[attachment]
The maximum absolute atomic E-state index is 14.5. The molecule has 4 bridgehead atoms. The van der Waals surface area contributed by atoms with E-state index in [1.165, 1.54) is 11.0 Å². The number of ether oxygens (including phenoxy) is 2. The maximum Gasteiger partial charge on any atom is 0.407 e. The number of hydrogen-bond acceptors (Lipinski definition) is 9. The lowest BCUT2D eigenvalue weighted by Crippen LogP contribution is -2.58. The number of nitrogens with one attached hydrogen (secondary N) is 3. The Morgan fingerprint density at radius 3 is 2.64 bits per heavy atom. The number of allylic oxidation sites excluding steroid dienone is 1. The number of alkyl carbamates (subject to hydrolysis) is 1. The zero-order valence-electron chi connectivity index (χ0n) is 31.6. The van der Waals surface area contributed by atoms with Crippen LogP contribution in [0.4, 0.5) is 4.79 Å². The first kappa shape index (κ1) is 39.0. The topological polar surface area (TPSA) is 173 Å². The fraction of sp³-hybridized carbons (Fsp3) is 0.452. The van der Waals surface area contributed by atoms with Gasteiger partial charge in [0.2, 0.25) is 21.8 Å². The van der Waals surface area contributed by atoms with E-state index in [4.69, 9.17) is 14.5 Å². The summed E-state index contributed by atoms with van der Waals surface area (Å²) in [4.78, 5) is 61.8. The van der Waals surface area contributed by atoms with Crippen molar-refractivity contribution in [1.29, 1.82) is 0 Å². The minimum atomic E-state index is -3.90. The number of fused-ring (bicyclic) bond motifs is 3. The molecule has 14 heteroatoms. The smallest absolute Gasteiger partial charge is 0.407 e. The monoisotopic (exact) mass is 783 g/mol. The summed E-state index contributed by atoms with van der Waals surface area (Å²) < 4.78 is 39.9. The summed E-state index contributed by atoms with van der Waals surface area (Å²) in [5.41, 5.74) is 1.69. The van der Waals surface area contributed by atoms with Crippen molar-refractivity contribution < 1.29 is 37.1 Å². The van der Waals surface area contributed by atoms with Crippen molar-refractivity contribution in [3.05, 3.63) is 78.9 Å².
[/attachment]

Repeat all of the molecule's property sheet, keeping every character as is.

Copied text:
The maximum absolute atomic E-state index is 14.5. The molecule has 4 bridgehead atoms. The van der Waals surface area contributed by atoms with E-state index in [1.165, 1.54) is 11.0 Å². The number of ether oxygens (including phenoxy) is 2. The maximum Gasteiger partial charge on any atom is 0.407 e. The number of hydrogen-bond acceptors (Lipinski definition) is 9. The lowest BCUT2D eigenvalue weighted by Crippen LogP contribution is -2.58. The number of nitrogens with one attached hydrogen (secondary N) is 3. The Morgan fingerprint density at radius 3 is 2.64 bits per heavy atom. The number of allylic oxidation sites excluding steroid dienone is 1. The number of alkyl carbamates (subject to hydrolysis) is 1. The zero-order valence-electron chi connectivity index (χ0n) is 31.6. The van der Waals surface area contributed by atoms with Crippen LogP contribution in [0.4, 0.5) is 4.79 Å². The first kappa shape index (κ1) is 39.0. The topological polar surface area (TPSA) is 173 Å². The fraction of sp³-hybridized carbons (Fsp3) is 0.452. The van der Waals surface area contributed by atoms with Gasteiger partial charge in [0.2, 0.25) is 21.8 Å². The van der Waals surface area contributed by atoms with E-state index in [4.69, 9.17) is 14.5 Å². The summed E-state index contributed by atoms with van der Waals surface area (Å²) in [4.78, 5) is 61.8. The van der Waals surface area contributed by atoms with Crippen molar-refractivity contribution in [1.29, 1.82) is 0 Å². The minimum atomic E-state index is -3.90. The number of fused-ring (bicyclic) bond motifs is 3. The molecule has 14 heteroatoms. The smallest absolute Gasteiger partial charge is 0.407 e. The monoisotopic (exact) mass is 783 g/mol. The summed E-state index contributed by atoms with van der Waals surface area (Å²) < 4.78 is 39.9. The summed E-state index contributed by atoms with van der Waals surface area (Å²) in [5.41, 5.74) is 1.69. The van der Waals surface area contributed by atoms with Crippen molar-refractivity contribution < 1.29 is 37.1 Å². The van der Waals surface area contributed by atoms with Crippen molar-refractivity contribution in [3.05, 3.63) is 78.9 Å².